A new round of peace talks have started between the Ukrainian government and pro-Russian rebels after being stalled by the deaths of at least 40 people in 24 hours of fierce fighting.
Both civilians and soldiers have fallen victim to the latest violence, which shows no sign of calming even as Ukrainian and separatist representatives gather in Minsk.
The city in Belarus was also the scene of a long-discarded 12-point truce agreed after a ceasefire in September.
Ukrainian officials say 15 soldiers and 12 civilians have died in the past 24 hours, while rebels reported 13 casualties in areas they control, both military and civilian.
The separatists claimed to have seized another town, Vuhlehirsk, but Ukrainian officials denied this, admitting that nearby Debaltseve was now "partially controlled" by the rebels.
Both sides have accused each other of deadly artillery and mortar attacks on civilian targets in the past two weeks, including one a community centre in rebel-held Donetsk city yesterday which killed five people queuing for humanitarian aid.
Heavy shelling continued there on Saturday as the separatists sought to tighten a circle around government forces clinging on to control of the strategic rail and road junction of Debaltseve.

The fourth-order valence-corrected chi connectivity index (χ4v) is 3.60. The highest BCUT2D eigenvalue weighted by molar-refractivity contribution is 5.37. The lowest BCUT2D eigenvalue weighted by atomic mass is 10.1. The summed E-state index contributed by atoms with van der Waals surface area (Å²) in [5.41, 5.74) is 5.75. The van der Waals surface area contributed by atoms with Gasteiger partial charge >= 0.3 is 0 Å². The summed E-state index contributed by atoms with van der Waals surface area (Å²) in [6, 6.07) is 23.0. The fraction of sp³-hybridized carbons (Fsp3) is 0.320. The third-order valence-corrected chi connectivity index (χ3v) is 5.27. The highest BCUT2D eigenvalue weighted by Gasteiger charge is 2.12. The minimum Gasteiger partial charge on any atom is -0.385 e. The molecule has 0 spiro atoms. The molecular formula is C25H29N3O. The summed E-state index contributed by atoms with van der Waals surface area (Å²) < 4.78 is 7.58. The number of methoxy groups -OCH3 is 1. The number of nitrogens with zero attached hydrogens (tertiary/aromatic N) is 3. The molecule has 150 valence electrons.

Vyacheslav Abroskin, a Ukrainian government official, said 12 civilians had been killed on Saturday by separatist artillery shelling of the town, which lies to the north-east of Donetsk.
Debaltseve is on the main road linking Donetsk and the second-largest rebel-controlled city of Luhansk. It is also a vital rail link for goods traffic from Russia.
Ukrainian Defence Minister Stepan Poltorak said 15 soldiers had been killed and 30 wounded in clashes across the east.
“The toughest situation is in the Vuhlehirsk area where the terrorists are trying to seize the town and occupy positions to move forward and encircle Debaltseve,” a military spokesperson said.
“Vuhlehirsk is under the partial control of terrorists,” said Semen Semchenko, commander of the pro-Ukrainian Donbas Battalion.
“We retain some of our strong points. A terrorist attack occurred yesterday, after artillery fire struck tanks at the positions of our forces. Over the past few weeks this group of terrorists had infiltrated into the city disguised as civilians and [we were] hit from the rear.
“In Vuhlehirsk there are enemy armoured vehicles, sniper nests in people’s homes, the city is actively being reinforced.”